HTC calls Nokia patent “redundant,” redesigning phones to remove tech

Over the weekend we told you about some of the latest legal fighting between smartphone companies, this time with HTC and Nokia squaring off in German courts. Nokia found itself a win, with HTC judged to be infringing upon a Nokia patent for adapting to changing wireless network conditions. With HTC facing a possible injunction against the import of infringing devices, the company has issued a statement, both downplaying the significance of Nokia’s patent and assuring its fans that it’s taking the proper steps to insure continued sales of its smartphones.

At least in Germany, the functionality covered by Nokia’s patent is no longer necessary for the operation of HTC’s smartphones, and the company describes it as “redundant technology.” As such, it may simply be able to remove it from its handsets without ill effect, and that’s precisely what HTC is investigating doing now. The company hopes that making this change will ultimately prove to generate only a minimal disruption of sales.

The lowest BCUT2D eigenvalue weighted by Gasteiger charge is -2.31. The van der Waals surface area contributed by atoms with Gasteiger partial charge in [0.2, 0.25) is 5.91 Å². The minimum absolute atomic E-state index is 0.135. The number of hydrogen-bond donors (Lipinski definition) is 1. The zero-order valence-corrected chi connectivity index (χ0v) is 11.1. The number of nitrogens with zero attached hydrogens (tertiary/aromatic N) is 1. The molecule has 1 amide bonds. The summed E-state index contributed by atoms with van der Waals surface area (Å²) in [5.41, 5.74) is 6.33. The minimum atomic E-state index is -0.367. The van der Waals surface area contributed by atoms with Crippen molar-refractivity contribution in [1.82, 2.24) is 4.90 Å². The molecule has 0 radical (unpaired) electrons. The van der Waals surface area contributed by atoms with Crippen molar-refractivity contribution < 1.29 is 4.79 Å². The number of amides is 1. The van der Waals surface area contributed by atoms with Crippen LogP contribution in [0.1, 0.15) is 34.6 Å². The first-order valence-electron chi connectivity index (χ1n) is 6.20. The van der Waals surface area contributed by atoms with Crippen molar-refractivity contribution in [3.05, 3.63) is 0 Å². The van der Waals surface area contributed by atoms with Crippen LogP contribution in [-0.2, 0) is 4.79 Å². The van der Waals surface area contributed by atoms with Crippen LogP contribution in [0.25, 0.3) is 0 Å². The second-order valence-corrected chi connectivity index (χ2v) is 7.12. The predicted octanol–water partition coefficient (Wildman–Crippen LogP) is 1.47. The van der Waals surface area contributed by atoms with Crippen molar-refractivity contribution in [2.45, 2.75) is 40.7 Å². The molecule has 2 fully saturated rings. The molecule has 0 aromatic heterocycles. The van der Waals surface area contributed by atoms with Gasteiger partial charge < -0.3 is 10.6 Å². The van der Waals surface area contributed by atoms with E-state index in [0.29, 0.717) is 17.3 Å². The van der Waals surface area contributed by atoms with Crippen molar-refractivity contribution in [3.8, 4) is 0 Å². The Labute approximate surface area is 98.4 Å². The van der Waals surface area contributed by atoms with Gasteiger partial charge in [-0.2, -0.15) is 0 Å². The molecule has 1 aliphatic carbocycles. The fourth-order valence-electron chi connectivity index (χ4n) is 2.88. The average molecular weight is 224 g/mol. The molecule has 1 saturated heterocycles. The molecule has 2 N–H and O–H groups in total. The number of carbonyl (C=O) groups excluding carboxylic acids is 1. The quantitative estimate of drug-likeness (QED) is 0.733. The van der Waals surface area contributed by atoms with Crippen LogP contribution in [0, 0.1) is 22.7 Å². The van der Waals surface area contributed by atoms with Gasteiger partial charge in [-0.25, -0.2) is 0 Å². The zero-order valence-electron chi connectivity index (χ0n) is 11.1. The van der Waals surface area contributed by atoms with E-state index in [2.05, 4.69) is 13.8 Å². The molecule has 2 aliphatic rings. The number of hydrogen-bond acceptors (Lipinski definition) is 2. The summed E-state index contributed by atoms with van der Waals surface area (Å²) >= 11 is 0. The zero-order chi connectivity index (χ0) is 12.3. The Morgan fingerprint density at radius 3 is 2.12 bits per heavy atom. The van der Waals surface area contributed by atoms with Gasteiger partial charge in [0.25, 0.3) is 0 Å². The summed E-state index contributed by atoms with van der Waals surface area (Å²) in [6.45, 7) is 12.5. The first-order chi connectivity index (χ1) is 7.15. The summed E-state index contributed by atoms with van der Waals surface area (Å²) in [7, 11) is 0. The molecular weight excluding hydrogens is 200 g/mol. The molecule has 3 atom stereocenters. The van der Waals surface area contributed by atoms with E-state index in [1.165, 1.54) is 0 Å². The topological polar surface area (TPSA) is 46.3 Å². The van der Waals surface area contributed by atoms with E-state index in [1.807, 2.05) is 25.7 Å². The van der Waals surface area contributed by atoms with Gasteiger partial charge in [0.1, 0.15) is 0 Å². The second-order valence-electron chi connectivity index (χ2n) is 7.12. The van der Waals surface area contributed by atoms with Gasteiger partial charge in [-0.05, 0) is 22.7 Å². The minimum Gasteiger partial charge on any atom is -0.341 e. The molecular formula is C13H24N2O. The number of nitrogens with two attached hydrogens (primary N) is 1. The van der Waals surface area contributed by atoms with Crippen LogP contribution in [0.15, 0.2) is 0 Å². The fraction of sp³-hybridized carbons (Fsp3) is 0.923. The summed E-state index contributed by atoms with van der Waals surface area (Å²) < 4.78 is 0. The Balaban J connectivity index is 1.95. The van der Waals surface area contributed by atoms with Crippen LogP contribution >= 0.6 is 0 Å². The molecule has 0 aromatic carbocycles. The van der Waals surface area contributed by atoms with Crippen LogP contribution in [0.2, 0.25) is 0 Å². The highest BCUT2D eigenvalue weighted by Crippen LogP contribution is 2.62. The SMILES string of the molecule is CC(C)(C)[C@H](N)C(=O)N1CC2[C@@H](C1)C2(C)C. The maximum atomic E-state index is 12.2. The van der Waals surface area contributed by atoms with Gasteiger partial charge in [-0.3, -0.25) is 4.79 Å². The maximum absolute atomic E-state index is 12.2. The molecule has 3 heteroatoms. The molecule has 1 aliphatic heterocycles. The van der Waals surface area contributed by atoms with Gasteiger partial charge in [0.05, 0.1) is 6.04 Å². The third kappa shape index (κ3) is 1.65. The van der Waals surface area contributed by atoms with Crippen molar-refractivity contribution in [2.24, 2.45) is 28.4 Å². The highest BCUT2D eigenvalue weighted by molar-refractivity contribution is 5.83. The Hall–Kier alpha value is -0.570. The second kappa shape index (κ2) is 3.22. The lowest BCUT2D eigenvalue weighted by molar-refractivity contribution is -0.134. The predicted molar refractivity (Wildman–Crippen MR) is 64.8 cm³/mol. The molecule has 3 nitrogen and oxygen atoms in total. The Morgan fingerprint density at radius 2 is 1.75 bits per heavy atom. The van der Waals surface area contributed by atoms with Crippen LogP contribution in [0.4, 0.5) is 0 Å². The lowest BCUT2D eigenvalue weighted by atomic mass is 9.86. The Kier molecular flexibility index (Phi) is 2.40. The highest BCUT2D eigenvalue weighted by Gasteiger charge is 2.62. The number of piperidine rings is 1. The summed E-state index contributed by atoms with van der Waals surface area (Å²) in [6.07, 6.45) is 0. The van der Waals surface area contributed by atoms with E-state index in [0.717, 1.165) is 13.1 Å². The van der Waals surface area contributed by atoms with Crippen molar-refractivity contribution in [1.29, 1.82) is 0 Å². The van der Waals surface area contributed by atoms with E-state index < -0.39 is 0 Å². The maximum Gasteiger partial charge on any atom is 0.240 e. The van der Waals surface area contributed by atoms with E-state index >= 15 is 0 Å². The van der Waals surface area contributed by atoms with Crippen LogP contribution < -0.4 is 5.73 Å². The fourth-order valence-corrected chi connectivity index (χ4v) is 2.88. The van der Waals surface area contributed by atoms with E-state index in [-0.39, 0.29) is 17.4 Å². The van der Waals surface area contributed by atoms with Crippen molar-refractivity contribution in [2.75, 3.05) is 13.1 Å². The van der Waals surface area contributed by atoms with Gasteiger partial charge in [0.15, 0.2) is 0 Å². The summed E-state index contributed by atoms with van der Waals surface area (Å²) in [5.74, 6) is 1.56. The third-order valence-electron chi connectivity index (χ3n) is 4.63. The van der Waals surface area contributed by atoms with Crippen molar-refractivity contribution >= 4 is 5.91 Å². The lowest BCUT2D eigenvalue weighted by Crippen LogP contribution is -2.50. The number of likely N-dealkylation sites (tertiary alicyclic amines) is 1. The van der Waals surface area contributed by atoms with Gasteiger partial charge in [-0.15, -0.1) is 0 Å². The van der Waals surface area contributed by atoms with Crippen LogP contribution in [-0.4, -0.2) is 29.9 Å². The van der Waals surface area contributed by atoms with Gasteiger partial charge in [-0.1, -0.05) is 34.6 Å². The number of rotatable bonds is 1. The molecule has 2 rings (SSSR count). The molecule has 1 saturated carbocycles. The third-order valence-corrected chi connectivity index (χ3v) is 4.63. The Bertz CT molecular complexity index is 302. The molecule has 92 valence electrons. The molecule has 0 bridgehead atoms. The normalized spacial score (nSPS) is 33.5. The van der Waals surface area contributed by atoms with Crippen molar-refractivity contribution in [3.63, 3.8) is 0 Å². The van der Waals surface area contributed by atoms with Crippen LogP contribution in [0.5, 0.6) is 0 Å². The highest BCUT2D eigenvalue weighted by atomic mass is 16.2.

Of course, Nokia’s still due damages for the existing infringement, but we’re going to have to wait to get a dollar figure on that.

Source: ZDNet
Via: BGR

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Stephen Schenck
Stephen has been writing about electronics since 2008, which only serves to frustrate him that he waited so long to combine his love of gadgets and his degree in writing. In his spare time, he collects console and arcade game hardware, is a motorcycle enthusiast, and enjoys trapping blue crabs. Stephen's first mobile device was a 624 MHz Dell Axim X30, which he's convinced is still a viable platform. Stephen longs for a market where phones are sold independently of service, and bandwidth is cheap and plentiful; he's not holding his breath. In the meantime, he devours smartphone news and tries to sort out the juicy bits Read more about Stephen Schenck!